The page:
Thank you to colleagues Kiri Lenagh-Glue, Maria-Jose Alvarez (WNT Ventures), and Mitali Purohit (Nuance Connected Capital) for reviewing this article and providing feedback.

Monday 26 June 2023

Don’t judge a cap table by the Companies Office

This article originally appeared on the Matū website.

As an investor in the science and deep tech space, I hear a lot of hand-wringing on cap(italisation) tables. The official record of who owns what portion of a company, these tables can make the difference between an investor genuinely engaging with a company and tossing it aside with an offhand comment of “the cap table is screwed”. Investors are often looking for reasons to quickly say no, and the cap table is a common place to find problems.

There are lots of reasons for why a cap table might be deemed “uninvestable” – here’s Wellington-based angel investor Dave Moskovitz on “messy” cap tables, with a really good framework for understanding the challenges: As Dave writes: “Most early stage investors prefer a “clean” cap table, where the founders haven’t given away too much too soon, have retained a lion’s share of control, have steadily built value over time, have attracted a small number of smart, respected, aligned deep-pocket investors all wrapped up in a tidy package.”

But the message to add here is that investors shouldn’t judge cap tables too quickly. There is often more story and narrative behind the scenes that can significantly change perceptions, especially in deep tech. As an example, here’s a hypothetical cap table after one round of investment, loosely based on some real scenarios we’ve seen over the years:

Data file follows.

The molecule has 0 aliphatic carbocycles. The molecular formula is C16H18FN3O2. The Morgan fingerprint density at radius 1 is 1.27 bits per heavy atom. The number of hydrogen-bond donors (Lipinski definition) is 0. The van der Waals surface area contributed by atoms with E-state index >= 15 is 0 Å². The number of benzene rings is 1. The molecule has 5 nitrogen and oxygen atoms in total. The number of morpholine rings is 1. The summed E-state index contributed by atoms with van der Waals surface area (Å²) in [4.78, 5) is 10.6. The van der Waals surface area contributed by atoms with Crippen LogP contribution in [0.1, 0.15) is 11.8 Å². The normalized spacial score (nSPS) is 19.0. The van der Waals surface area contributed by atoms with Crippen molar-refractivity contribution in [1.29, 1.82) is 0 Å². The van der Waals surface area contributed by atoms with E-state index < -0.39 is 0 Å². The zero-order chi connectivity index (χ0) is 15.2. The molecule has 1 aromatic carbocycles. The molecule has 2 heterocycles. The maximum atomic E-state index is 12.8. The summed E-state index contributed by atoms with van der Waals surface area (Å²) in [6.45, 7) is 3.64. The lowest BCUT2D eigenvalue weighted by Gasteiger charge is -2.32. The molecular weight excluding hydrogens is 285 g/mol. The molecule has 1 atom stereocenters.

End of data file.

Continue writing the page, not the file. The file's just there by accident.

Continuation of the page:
ShareholderShareholdingEquity %
Founder A250,00019.6%
Founder B250,00019.6%
University Nominee500,00039.2%
University TTO75,0005.9%
Lead Investor150,00011.8%
Passive Investor50,0003.9%

If an investor saw this on the Companies Office, they might conclude that the two founders only have 39.2% equity between them – way too low after the seed round for the founders to be considered “sufficiently incentivised” to turn the company into a billion dollar proposition. The investor might criticise the university for holding 45.1% post-money (by adding the University Nominee and University TTO holdings together), as it could be implied that they “took” 53.5% of the equity at company incorporation before investment. But that could be a very wrong conclusion – what are some of the things hidden behind this cap table?

  • There is a Founder C, who wanted to avoid a perceived conflict of interest with a potential grant funder, so their 15% (pre-ESOP) stake is held on their behalf by the University Nominee. Everyone agreed it was a practical solution to manage a potentially perceived but immaterial conflict.